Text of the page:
Horse haven teaches kids about compassion and healing
A WINDING, glistening creek hugs the paddock as you enter this stunning property tucked far away in the Tweed Valley and a haven not only for rescued horses but for children traumatised by the recent floods.
Nestled between Wollumbin and the Border Ranges, just west of the beautiful village of Tyalgum, keen equestrian Bianca Mercuri is weaving her magic, nurturing her eight horses, many rescued from traumatic circumstances, over the past five years.
Now, in the wake of the trauma of the recent floods, Ms Mercuri has switched her focus to include children, establishing her Second Chance Equine Program, designed to bring child and horse together in mutual support.
"It was around the time of the floods and there was a special little girl in Murwillumbah who lost her father at Knox Park,” she said.
"She inspired me to just reach out. She's the little girl who inspired the whole thing.”
Ms Mercuri approached Murwillumbah-based community group It Takes a Town, and put forward the idea of free riding lessons, particularly for children who had lost their home in the March floods, or had endured other hardships.
The 10-week program, which wraps up this week, has been about much more than riding, she said.
"They come here first and they'll bond with the horses and get to know them,” Ms Mercuri said.
"Then they get to learn some trust exercises on the ground.
"By the time they get on, I want them to be so relaxed and comfortable with the horse that it's a really positive thing.
"It just eliminates that apprehensiveness. It's just a lot more rewarding.”
While many of the horses have been through their own hardships, the connection they build with the children is astounding.
Like the youngsters, the horses have diverse back-stories and all have their own personality.
There's the tall, dark and calm Nelson, who keeps the others in line.
There's Zena, a stunning mare who Ms Mercuri said isn't usually the most forward horse, but is fascinated by the camera nonetheless.
Rumbird, a former racehorse who won many races and plenty of money in his time but broke down at the height of his career, had found a new lease on life as part of the program.
One horse, found abandoned without food or water, was too lean for a dog food company to consider slaughtering her for meat.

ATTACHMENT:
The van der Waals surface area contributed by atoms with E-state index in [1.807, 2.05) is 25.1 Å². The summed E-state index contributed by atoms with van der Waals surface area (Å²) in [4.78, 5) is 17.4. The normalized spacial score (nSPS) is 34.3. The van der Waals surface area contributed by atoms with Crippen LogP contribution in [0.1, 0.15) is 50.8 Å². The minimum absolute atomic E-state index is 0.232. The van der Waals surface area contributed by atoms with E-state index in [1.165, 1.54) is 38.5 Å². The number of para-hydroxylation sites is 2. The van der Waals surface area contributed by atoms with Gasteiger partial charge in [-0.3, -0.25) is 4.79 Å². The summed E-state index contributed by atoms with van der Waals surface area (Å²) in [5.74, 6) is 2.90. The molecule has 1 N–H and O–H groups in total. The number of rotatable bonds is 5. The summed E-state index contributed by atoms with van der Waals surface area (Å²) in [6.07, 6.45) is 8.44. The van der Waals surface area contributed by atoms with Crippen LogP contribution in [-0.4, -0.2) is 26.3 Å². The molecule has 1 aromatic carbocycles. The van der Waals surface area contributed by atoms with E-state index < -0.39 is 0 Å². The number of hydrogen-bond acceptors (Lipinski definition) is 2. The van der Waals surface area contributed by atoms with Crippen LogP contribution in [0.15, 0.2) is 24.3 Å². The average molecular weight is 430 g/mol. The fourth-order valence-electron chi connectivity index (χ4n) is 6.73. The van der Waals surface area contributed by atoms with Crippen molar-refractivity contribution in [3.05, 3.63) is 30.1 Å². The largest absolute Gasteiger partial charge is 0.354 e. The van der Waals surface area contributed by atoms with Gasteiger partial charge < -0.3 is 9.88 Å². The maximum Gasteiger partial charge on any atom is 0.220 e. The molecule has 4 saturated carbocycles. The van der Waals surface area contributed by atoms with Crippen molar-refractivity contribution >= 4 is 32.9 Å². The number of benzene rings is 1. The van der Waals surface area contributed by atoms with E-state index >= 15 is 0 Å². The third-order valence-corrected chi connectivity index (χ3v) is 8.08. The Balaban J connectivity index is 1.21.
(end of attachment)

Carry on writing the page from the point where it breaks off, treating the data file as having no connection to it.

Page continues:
While she's still apprehensive about people, things are looking up for her at the Tyalgum property.
Ms Mercuri said it was hugely rewarding to see both the horses and children delight in the connections they forged through the Second Chance Equine Experience.
"It's unbelievable to watch,” she said.
"The parents are saying from week one to week six, it's an amazing transformation that their kids have gone through.
"There's no words to describe it. It's just really special and it's all from bonding with them on the ground,” she said.
The program, which she plans to continue in a more advanced version, is fully insured and the horses have all been vaccinated for Hendra virus.
Murwillumbah dad Martin King said his 14-year-old daughter Emily had received big benefits from being involved with the program.
But he said going along each week had been therapeutic for him, too, after the family lost their home in the March floods and faced the threat of homelessness for some time.
"It wasn't easy,” Mr King said. "We could have been on the streets. It was a miracle we actually got a home.”
While they had flood insurance, Mr King said the family was facing a long journey, and would eventually have to demolish their home.
The equine program, however, had brought something positive into their lives each week.
"It's been really wonderful for Emily and I've really seen her grow over those 10 sessions,” he said.
Ms Mercuri said she would sponsor the first child on the upcoming, more advanced program, but hoped the community could get on board to help more children build confidence and horsemanship skills through the program.
Find Second Chance Equine Experience on Facebook or contact Ms Mercuri on 0413552928.